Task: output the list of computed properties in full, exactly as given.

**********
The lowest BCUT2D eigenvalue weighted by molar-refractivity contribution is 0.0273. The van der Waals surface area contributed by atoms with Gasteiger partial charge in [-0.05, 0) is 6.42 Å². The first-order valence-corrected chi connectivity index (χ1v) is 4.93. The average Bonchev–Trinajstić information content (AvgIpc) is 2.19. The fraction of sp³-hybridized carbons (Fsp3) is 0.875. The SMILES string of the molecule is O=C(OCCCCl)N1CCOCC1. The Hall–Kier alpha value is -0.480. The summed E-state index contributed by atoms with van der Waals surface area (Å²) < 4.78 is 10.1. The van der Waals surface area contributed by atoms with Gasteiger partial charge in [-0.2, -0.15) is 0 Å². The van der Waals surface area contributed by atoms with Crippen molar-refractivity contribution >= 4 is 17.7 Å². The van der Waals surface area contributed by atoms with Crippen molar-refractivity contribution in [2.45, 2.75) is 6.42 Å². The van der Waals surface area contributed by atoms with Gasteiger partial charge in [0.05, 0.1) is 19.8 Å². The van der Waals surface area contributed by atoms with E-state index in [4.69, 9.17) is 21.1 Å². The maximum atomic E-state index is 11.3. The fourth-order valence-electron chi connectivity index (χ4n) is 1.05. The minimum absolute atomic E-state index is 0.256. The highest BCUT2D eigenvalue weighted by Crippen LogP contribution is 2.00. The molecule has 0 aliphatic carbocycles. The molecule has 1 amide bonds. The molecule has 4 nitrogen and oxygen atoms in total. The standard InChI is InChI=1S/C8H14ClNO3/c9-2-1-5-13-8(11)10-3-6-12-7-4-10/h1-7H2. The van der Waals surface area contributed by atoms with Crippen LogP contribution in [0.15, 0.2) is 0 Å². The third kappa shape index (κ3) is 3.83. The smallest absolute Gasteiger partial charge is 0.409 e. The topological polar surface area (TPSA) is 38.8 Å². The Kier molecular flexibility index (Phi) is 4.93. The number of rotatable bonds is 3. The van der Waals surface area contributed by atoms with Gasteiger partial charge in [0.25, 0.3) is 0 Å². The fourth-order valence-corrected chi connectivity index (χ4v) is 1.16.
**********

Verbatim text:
The lowest BCUT2D eigenvalue weighted by molar-refractivity contribution is 0.0273. The van der Waals surface area contributed by atoms with Gasteiger partial charge in [-0.05, 0) is 6.42 Å². The first-order valence-corrected chi connectivity index (χ1v) is 4.93. The average Bonchev–Trinajstić information content (AvgIpc) is 2.19. The fraction of sp³-hybridized carbons (Fsp3) is 0.875. The SMILES string of the molecule is O=C(OCCCCl)N1CCOCC1. The Hall–Kier alpha value is -0.480. The summed E-state index contributed by atoms with van der Waals surface area (Å²) < 4.78 is 10.1. The van der Waals surface area contributed by atoms with Gasteiger partial charge in [-0.2, -0.15) is 0 Å². The van der Waals surface area contributed by atoms with Crippen molar-refractivity contribution >= 4 is 17.7 Å². The van der Waals surface area contributed by atoms with Crippen molar-refractivity contribution in [2.45, 2.75) is 6.42 Å². The van der Waals surface area contributed by atoms with Gasteiger partial charge in [0.05, 0.1) is 19.8 Å². The van der Waals surface area contributed by atoms with E-state index in [4.69, 9.17) is 21.1 Å². The maximum atomic E-state index is 11.3. The fourth-order valence-electron chi connectivity index (χ4n) is 1.05. The minimum absolute atomic E-state index is 0.256. The highest BCUT2D eigenvalue weighted by Crippen LogP contribution is 2.00. The molecule has 0 aliphatic carbocycles. The molecule has 1 amide bonds. The molecule has 4 nitrogen and oxygen atoms in total. The standard InChI is InChI=1S/C8H14ClNO3/c9-2-1-5-13-8(11)10-3-6-12-7-4-10/h1-7H2. The van der Waals surface area contributed by atoms with Crippen LogP contribution in [0.15, 0.2) is 0 Å². The third kappa shape index (κ3) is 3.83. The smallest absolute Gasteiger partial charge is 0.409 e. The topological polar surface area (TPSA) is 38.8 Å². The Kier molecular flexibility index (Phi) is 4.93. The number of rotatable bonds is 3. The van der Waals surface area contributed by atoms with Gasteiger partial charge in [0.25, 0.3) is 0 Å². The fourth-order valence-corrected chi connectivity index (χ4v) is 1.16.